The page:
HARWOOD, Presiding Judge.
Suit below was for damages for the wrongful, malicious, and vexatious suing out of a writ of garnishment.
The case was submitted to the court below without the intervention of a jury on the following stipulated facts:
"Under the authority of Section 773, Title 7, Code of Alabama, 1940, the undersigned, attorneys for the parties in this cause, agree that for the purpose of this appeal, the following constitute the facts of the case.
"On March 12, 1956, the defendants were partners doing business under the trade name Appliance Repair Service with their only store being located in Attalla, Etowah County, Alabama. On that day plaintiff paid at the defendants' store to the defendants' clerk the sum of $75.60 as payment in full of his indebtedness to the defendants. This indebtedness was secured by a lease sale contract which was surrendered to the plaintiff at the time it was paid. On or about the 20th day of March, 1956, suit was instituted by the defendants and against the plaintiff in the Justice Court of Riley L. Hamby on account for the sum of $75.60. On or about the 24th of March the plaintiff having received notice of the suit went to the defendants' store and complained that he had been wrongfully sued. The defendants' clerk assured the plaintiff that the suit would be stopped. Thereafter, on March 27, 1956, the defendants took a default judgment against the plaintiff for the sum of $75.60 plus costs, and on April 10, 1956, the defendant H. M. Apperson made an affidavit for garnishment on judgment as required by Section 997, Title 7, Code of Alabama, 1940, and a writ of garnishment was issued out by the Justice Court of said Riley L. Hamby to Republic Steel Corporation, garnishee, for the sum of $75.60 and costs. On the 13th day of April, 1956, on further complaint by the plaintiff, the garnishment was released. The plaintiff testified in his own behalf when the trial was called that he was not indebted to the defendants at the time he was sued or when judgment was taken or when the garnishment was issued. The defendant H. M. Apperson testified on behalf of the defendants that at the time suit was filed and at the time judgment was taken and at the time the affidavit for garnishment on judgment was made and when the garnishment was issued the records of the Appliance Repair Service indicated that the plaintiff was indebted to the company and that the first time he had personal knowledge of the fact that Steakley's indebtedness had been paid was on the 13th day of April, 1956, when he authorized the garnishment to be released. Apperson further testified on cross-examination that as a matter of fact the plaintiff was not indebted to the defendants in any amount at the time above set forth. The plaintiff and the defendant Apperson were the only witnesses. The plaintiff suffered actual damages as a result of the garnishment.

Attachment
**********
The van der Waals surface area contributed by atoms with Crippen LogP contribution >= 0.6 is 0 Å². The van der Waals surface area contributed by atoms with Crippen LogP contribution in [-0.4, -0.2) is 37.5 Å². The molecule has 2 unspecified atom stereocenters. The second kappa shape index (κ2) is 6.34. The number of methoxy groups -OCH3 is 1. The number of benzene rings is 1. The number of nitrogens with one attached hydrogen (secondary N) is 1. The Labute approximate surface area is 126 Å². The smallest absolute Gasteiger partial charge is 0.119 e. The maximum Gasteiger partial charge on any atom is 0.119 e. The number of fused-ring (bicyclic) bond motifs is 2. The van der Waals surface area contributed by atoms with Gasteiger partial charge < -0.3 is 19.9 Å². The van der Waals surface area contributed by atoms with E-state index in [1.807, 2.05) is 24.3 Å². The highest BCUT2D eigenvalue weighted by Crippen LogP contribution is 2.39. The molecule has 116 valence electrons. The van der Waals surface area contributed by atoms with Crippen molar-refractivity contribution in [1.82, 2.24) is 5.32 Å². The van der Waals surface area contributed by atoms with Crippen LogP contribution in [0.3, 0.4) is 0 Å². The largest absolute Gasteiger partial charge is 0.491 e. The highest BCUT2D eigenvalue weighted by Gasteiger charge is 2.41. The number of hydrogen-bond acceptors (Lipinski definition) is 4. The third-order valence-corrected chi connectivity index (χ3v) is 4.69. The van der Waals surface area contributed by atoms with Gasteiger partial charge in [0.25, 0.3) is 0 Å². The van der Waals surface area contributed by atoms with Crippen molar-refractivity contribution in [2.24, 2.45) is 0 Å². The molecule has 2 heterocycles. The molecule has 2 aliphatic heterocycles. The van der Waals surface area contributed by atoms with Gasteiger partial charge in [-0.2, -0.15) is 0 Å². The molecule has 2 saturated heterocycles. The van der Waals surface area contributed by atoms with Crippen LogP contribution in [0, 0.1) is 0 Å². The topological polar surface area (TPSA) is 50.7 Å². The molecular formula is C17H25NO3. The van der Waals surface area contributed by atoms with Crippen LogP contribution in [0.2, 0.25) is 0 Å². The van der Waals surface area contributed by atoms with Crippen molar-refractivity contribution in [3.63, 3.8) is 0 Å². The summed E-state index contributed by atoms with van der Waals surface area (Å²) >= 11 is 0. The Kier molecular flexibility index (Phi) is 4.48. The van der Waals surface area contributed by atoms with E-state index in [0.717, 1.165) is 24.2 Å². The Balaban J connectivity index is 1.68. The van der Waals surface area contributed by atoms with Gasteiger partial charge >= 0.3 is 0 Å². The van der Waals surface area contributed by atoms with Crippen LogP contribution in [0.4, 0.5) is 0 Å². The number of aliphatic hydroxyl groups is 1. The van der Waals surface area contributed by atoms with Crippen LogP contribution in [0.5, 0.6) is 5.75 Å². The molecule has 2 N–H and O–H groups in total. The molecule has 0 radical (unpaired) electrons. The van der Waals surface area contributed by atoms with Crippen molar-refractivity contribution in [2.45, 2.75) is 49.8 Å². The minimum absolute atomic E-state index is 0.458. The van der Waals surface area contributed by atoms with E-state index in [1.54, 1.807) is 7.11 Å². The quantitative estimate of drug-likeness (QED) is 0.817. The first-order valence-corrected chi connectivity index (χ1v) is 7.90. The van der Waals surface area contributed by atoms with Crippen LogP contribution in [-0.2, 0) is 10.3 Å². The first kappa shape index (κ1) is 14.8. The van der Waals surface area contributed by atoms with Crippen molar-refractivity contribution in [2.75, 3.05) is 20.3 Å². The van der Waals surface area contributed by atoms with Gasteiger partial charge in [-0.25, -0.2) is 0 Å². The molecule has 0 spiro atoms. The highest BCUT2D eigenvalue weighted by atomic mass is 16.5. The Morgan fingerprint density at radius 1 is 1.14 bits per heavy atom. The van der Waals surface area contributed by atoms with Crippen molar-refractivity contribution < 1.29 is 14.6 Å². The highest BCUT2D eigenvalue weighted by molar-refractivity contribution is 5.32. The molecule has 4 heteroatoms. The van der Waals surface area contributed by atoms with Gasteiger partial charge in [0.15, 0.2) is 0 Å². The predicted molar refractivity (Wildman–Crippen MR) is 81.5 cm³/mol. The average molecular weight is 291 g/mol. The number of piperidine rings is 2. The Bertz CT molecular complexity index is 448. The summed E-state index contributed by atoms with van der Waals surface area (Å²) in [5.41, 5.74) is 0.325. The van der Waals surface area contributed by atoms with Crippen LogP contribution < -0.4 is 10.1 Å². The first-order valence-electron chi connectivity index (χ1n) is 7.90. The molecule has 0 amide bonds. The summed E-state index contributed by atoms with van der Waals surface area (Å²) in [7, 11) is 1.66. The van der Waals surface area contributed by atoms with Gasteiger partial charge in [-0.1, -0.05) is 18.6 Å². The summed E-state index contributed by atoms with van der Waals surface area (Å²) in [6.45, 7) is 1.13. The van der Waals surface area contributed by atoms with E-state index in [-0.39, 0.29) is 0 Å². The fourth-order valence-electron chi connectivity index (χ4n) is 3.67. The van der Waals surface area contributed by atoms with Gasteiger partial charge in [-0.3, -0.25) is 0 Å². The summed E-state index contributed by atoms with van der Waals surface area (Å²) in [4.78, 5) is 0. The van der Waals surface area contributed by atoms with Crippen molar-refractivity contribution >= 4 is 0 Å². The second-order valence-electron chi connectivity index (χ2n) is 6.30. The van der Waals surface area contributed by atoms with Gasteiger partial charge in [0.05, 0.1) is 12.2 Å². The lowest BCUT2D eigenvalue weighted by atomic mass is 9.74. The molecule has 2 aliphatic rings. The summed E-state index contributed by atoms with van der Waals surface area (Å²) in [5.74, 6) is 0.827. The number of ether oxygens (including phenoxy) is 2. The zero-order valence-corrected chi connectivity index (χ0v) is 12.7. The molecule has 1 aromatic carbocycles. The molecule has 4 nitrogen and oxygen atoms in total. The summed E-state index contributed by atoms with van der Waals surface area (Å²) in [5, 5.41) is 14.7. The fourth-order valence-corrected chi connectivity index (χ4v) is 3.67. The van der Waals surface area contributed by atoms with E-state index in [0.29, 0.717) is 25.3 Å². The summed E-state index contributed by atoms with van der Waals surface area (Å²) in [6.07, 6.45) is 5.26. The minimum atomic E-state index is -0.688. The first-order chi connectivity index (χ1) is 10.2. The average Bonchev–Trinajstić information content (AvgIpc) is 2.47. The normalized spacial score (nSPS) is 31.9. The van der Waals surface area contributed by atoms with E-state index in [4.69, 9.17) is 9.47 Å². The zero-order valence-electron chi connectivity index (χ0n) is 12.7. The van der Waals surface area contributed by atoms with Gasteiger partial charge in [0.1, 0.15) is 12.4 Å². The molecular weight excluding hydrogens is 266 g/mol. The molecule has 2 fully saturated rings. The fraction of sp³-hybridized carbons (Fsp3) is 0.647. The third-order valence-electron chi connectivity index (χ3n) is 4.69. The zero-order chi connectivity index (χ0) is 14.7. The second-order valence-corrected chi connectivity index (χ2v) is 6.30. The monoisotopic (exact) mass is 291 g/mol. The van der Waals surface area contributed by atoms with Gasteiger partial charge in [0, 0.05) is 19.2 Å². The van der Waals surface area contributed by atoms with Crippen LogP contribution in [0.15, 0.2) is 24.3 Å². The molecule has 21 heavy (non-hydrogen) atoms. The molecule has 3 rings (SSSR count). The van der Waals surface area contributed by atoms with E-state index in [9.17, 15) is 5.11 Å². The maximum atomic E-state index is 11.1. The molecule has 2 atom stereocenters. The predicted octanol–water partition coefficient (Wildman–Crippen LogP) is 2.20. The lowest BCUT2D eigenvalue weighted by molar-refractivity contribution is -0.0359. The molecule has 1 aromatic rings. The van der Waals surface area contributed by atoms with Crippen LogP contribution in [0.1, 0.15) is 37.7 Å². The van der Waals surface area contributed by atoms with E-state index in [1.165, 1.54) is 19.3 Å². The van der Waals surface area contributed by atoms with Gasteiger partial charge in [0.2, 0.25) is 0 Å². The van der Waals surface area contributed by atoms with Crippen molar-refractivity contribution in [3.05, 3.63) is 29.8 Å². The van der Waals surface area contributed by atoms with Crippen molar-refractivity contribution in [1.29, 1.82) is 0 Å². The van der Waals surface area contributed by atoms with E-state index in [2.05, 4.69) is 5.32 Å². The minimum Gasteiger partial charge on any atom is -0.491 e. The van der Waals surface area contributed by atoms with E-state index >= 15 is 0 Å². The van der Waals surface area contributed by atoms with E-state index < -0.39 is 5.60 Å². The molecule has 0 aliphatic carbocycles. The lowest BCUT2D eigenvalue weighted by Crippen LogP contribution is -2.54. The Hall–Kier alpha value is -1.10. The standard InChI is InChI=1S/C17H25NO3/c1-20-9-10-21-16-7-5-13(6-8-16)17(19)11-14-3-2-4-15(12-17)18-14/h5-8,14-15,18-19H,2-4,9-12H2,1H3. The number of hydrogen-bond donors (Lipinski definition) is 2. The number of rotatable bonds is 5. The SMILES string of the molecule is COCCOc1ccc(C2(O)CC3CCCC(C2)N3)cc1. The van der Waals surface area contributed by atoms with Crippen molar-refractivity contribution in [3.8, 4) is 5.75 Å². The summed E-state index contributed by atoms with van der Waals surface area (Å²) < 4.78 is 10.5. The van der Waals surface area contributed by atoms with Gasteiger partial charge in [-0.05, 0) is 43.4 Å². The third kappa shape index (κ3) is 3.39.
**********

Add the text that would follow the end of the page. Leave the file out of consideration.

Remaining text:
"Plaintiff placed in evidence and offered as exhibits, the following:
"1. His lease sale contract with Appliance Repair Service.
"2. His notice of garnishment from the Justice Court of Honorable Riley L. Hamby.
"Defendants placed in evidence and offered as exhibits, the following:
"1. A Certificate of Judgment in favor of Appliance Repair Service and against George Steakley for the sum of $75.60 and costs.
"2. A certified copy of the docket sheet in the case of Appliance Repair Service Vs. George Steakley in the Justice Court of Honorable Riley L. Hamby, a Justice of the Peace in Attalla, Etowah County, Alabama."
The court, upon such facts, entered judgment for the plaintiff. Defendants' motion for a new trial being overruled, an appeal was perfected to this court.
The situation disclosed by the stipulated facts shows that the plaintiff below, appellee here, was sued for a debt he did not owe. When he protested he was told by the clerk of appellants, defendants below, that the suit would be dismissed. Despite this, a default judgment was taken by the appellants here in the original, foundationless suit. A writ of garnishment was sued out on this judgment, the garnishment being released when the appellee again protested.
A plaintiff or assignee in any judgment or decree on which execution can be issued may obtain process of garnishment. Section 996, Title 7, Code of Alabama 1940.
In Liversage v. Gibson, 222 Ala. 672, 133 So. 715, 716, Bouldin, J., held that garnishment under the provisions of Section 996, supra, is a species of attachment.
He further observed:
"Such garnishment is `wrongful' unless two facts concur: (1) The existence of a debt or demand in aid of the collection of which garnishment is sued out. (2) Garnishment must be `necessary to obtain satisfaction thereof.'"
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"A judgment for plaintiff in the original suit is, as of course, not res adjudicata of the question of the wrongful suing out of the garnishment. It merely meets one of the required conditions upon which the right to garnishment depends."
In Sloss v. Glaze, 231 Ala. 234, 164 So. 51, 53, it was stated:
"Although garnishment is purely a statutory proceeding, yet it is always administered upon equitable principles. Marx v. Parker, 9 Wn. 473, 37 P. 675, 43 Am.St.Rep. 849; 28 Corpus Juris 20 and 40."
Clearly, under equitable principles, the appellant is estopped from relying on as a defense a judgment obtained upon a nonexistent debt in a proceeding which the appellant assured appellee would be dismissed.
The above broad principles negative the validity of all of the errors assigned by the appellants, and we see no need to discuss the assignments individually.